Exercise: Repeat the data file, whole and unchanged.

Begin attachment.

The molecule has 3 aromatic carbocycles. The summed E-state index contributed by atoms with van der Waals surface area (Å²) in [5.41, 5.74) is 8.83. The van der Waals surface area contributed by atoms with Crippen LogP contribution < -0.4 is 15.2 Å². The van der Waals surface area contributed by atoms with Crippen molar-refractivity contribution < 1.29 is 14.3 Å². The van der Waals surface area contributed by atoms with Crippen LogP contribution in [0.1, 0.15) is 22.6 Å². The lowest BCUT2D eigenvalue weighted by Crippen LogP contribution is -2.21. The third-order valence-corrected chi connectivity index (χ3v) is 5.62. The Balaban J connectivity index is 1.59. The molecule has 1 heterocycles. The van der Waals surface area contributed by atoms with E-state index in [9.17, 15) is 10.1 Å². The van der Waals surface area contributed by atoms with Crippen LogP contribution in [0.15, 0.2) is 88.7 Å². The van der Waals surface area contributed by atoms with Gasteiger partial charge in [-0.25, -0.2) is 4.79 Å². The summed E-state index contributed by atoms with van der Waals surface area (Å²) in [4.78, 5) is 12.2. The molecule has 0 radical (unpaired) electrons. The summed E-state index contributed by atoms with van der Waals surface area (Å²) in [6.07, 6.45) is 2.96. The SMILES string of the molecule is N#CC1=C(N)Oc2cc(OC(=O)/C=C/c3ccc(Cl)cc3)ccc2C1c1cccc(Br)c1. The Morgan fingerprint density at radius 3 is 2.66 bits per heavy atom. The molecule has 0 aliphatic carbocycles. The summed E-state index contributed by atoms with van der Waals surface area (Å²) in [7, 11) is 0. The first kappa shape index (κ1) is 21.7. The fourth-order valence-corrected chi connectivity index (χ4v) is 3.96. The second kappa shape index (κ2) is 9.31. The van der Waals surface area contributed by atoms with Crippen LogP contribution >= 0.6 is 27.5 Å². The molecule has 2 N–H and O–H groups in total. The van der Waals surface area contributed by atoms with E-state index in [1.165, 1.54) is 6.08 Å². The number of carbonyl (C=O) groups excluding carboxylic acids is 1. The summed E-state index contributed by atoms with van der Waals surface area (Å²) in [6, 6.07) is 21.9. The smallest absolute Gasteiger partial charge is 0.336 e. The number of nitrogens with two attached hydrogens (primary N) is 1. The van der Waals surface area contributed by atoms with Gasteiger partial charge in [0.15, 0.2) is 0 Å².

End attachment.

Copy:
The molecule has 3 aromatic carbocycles. The summed E-state index contributed by atoms with van der Waals surface area (Å²) in [5.41, 5.74) is 8.83. The van der Waals surface area contributed by atoms with Crippen LogP contribution < -0.4 is 15.2 Å². The van der Waals surface area contributed by atoms with Crippen molar-refractivity contribution < 1.29 is 14.3 Å². The van der Waals surface area contributed by atoms with Crippen LogP contribution in [0.1, 0.15) is 22.6 Å². The lowest BCUT2D eigenvalue weighted by Crippen LogP contribution is -2.21. The third-order valence-corrected chi connectivity index (χ3v) is 5.62. The Balaban J connectivity index is 1.59. The molecule has 1 heterocycles. The van der Waals surface area contributed by atoms with E-state index in [9.17, 15) is 10.1 Å². The van der Waals surface area contributed by atoms with Crippen LogP contribution in [0.15, 0.2) is 88.7 Å². The van der Waals surface area contributed by atoms with Gasteiger partial charge in [-0.25, -0.2) is 4.79 Å². The summed E-state index contributed by atoms with van der Waals surface area (Å²) in [4.78, 5) is 12.2. The molecule has 0 radical (unpaired) electrons. The summed E-state index contributed by atoms with van der Waals surface area (Å²) in [6.07, 6.45) is 2.96. The SMILES string of the molecule is N#CC1=C(N)Oc2cc(OC(=O)/C=C/c3ccc(Cl)cc3)ccc2C1c1cccc(Br)c1. The Morgan fingerprint density at radius 3 is 2.66 bits per heavy atom. The molecule has 0 aliphatic carbocycles. The summed E-state index contributed by atoms with van der Waals surface area (Å²) in [7, 11) is 0. The first kappa shape index (κ1) is 21.7. The fourth-order valence-corrected chi connectivity index (χ4v) is 3.96. The second kappa shape index (κ2) is 9.31. The van der Waals surface area contributed by atoms with Crippen LogP contribution >= 0.6 is 27.5 Å². The molecule has 2 N–H and O–H groups in total. The van der Waals surface area contributed by atoms with E-state index in [1.165, 1.54) is 6.08 Å². The number of carbonyl (C=O) groups excluding carboxylic acids is 1. The summed E-state index contributed by atoms with van der Waals surface area (Å²) in [6, 6.07) is 21.9. The smallest absolute Gasteiger partial charge is 0.336 e. The number of nitrogens with two attached hydrogens (primary N) is 1. The van der Waals surface area contributed by atoms with Gasteiger partial charge in [0.15, 0.2) is 0 Å².